Be advised that the Fairfax Financial consortium $1 billion loan has been actually structured as a convertible bond. Terms of the agreement grant the institutional investor consortium the option of loaning out an additional $250 million in debenture principal within the next 30 days. The debentures are convertible into BlackBerry stock at $10 per share. $1.25 billion in convertible bonds may add 125 million shares outstanding to the BlackBerry balance sheet. This massive shareholder dilution, relative to the current 545.5 million shares of common stock outstanding, may best be described as a Noah's Ark flood.
The Mobile Market
On June 18, 2008, the then Research in Motion stock established its apex high at $147.55. This performance calculated out to $82.6 billion in market capitalization. At the time, Research in Motion - BlackBerry systems operated roughly half of the smartphone market. From here, Research in Motion went on to officially change its name to BlackBerry, award R&B diva Alicia Keys the title Global Creative Director, and launch the BlackBerry 10 operating system. BlackBerry initiated these curious moves largely in response to the iPhone revolution. All attempts to maintain and resurrect BlackBerry brand appeal, however, have failed. Yes, decisions out of BlackBerry brass destroyed $80 billion in shareholder value, over the course of the past five years.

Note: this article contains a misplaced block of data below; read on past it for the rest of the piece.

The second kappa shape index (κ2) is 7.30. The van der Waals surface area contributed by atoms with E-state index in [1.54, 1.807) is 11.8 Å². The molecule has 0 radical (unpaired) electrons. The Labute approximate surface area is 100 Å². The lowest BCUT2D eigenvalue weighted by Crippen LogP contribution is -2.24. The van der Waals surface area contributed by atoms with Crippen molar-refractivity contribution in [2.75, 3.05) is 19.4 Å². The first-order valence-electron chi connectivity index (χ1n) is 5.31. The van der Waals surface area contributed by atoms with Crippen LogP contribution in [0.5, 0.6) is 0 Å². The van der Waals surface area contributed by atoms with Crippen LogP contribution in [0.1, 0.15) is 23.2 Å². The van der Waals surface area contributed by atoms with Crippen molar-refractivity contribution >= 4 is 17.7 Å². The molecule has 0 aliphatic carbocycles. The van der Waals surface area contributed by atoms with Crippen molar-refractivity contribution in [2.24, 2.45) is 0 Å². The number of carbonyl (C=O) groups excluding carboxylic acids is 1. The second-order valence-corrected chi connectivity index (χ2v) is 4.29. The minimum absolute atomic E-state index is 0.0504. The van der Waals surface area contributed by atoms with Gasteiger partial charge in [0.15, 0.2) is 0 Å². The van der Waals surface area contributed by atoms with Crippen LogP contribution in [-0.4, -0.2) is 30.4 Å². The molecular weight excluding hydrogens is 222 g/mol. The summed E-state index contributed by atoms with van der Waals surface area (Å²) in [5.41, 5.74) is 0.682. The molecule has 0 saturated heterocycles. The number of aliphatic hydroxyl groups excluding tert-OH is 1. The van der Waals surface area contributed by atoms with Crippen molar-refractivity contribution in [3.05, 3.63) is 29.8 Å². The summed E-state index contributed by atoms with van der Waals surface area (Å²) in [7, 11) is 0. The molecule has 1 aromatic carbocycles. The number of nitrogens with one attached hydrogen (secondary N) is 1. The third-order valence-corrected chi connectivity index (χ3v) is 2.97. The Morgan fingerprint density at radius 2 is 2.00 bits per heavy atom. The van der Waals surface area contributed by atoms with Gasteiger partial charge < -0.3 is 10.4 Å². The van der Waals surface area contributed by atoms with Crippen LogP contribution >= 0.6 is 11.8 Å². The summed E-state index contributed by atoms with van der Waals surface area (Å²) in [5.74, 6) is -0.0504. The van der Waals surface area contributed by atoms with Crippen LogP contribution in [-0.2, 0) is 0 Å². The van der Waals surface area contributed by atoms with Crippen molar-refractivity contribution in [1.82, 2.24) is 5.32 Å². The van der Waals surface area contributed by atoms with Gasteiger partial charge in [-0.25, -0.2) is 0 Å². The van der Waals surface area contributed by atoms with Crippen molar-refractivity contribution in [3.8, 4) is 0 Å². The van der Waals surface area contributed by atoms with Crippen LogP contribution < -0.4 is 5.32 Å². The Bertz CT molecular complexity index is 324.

BlackBerry is now buried firmly beneath the Google Android - Apple (NASDAQ:AAPL) iOS mobile duopoly. Going forward, Microsoft (NASDAQ:MSFT) is set to complete its acquisition of Nokia (NYSE:NOK) during the first calendar quarter of 2013. From there, a Microsoft - Intel working relationship would all but guarantee the emergence of Windows mobile as a third-wheel alternative to Android and iOS operating systems. Taken together, Microsoft and Intel have averaged $41.8 billion in combined annual cash flow from operations over the past five years. Windows phone popularity arrives largely at the expense of BlackBerry sales.
On November 5, 2013, research firm comScore released its report for September 2013 U.S. smartphone subscriber market share. The September 2013 comScore report actually presented averages of data taken from the quarter spanning between July 2013 and September 2013. BlackBerry actually lost 0.6% in market share during this same time frame. BlackBerry operating systems powered a mere 3.8% of U.S. smart phone subscriptions through the summer months. According to the comScore report, Android and iOS systems operated respective 51.8% and 40.6% shares of the U.S. smartphone market during this latest quarter. Also, recent information out of IDC has all but confirmed BlackBerry as a non-factor within the tablet market. BlackBerry OS accounted for a mere 100,000 Q2 2013 tablet unit shipments. For the sake of comparison, leading system Android was behind 28.2 million in tablet shipments during this same quarter.